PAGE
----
Before he had a chance to answer, however, he was caught up in a tight hug as Colin—already free—barreled into him. “That was amazing!” he yelled. He pulled back, his cheeks flushed and eyes sparkling.

Ryan laughed, nodding as his instructor finished unharnessing him. “It kind of was.”

When he was finally free, Colin hugged him again, almost knocking the wind out of him with the strength of it. Ryan laughed and hugged Colin back just as tightly, almost missing his whispered, “Thank you.” Ryan wasn’t sure what to say; he wanted to thank Colin just as much as Colin was thanking him, but the words wouldn’t come, so instead they just stood on the beach in each other’s arms for a long moment.

A van would be coming to bring them back to Elings Park, where they'd left their car. There would be a short wait, so when they finally broke apart, Ryan and Colin moved off the landing strip to take a seat along the grass just past the beach. It had been surprisingly chilly in the air, but back on land, it was significantly warmer, and Ryan unzipped his jacket and stowed his gloves before leaning back to watch the to and fro of the waves. They crashed against the sand, then drew back and crashed again, loud and yet soothing like white noise. His wind burned cheeks tingled pleasantly in a light breeze that smelled of the ocean, and the sun beamed down at them cheerily.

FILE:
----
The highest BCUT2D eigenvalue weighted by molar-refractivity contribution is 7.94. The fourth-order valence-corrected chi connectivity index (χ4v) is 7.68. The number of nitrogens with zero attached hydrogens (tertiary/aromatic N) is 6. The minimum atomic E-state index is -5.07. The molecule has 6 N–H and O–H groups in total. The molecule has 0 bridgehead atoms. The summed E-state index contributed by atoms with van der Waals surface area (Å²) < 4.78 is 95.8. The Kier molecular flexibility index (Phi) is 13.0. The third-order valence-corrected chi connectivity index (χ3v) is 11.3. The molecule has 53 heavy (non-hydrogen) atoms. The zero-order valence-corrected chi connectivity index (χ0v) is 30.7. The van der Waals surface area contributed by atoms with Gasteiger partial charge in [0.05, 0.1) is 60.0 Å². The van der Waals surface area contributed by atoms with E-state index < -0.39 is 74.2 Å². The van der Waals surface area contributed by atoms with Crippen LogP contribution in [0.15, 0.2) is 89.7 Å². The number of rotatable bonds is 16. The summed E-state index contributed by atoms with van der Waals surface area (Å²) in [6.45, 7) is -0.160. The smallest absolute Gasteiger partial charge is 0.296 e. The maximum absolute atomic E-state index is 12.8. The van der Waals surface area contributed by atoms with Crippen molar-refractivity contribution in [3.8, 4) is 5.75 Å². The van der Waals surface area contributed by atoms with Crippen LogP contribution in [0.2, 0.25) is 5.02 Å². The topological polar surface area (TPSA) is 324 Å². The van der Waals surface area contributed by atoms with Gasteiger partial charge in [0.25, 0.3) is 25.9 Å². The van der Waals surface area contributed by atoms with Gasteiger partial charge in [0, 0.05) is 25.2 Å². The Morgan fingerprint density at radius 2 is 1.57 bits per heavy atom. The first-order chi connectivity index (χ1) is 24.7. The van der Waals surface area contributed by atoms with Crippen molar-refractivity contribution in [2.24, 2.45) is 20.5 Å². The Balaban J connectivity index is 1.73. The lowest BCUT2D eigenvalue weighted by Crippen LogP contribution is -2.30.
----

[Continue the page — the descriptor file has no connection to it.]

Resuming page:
“That was amazing,” Colin was saying. He'd repeated the sentiment a number of times since their landing, and seemed unwilling to say anything else.

Ryan laughed and looked over to him. “Was it amazing?” he asked.

Colin sat, his knees drawn up to his chest, grinning manically at the ocean. “Yes,” he breathed. He looked to Ryan, then caught his smirk and rolled his eyes. He smacked Ryan lightly on the arm. “Ass,” he admonished. “It was amazing. I have to do that again.”

Ryan nodded. “You know what? Me too.”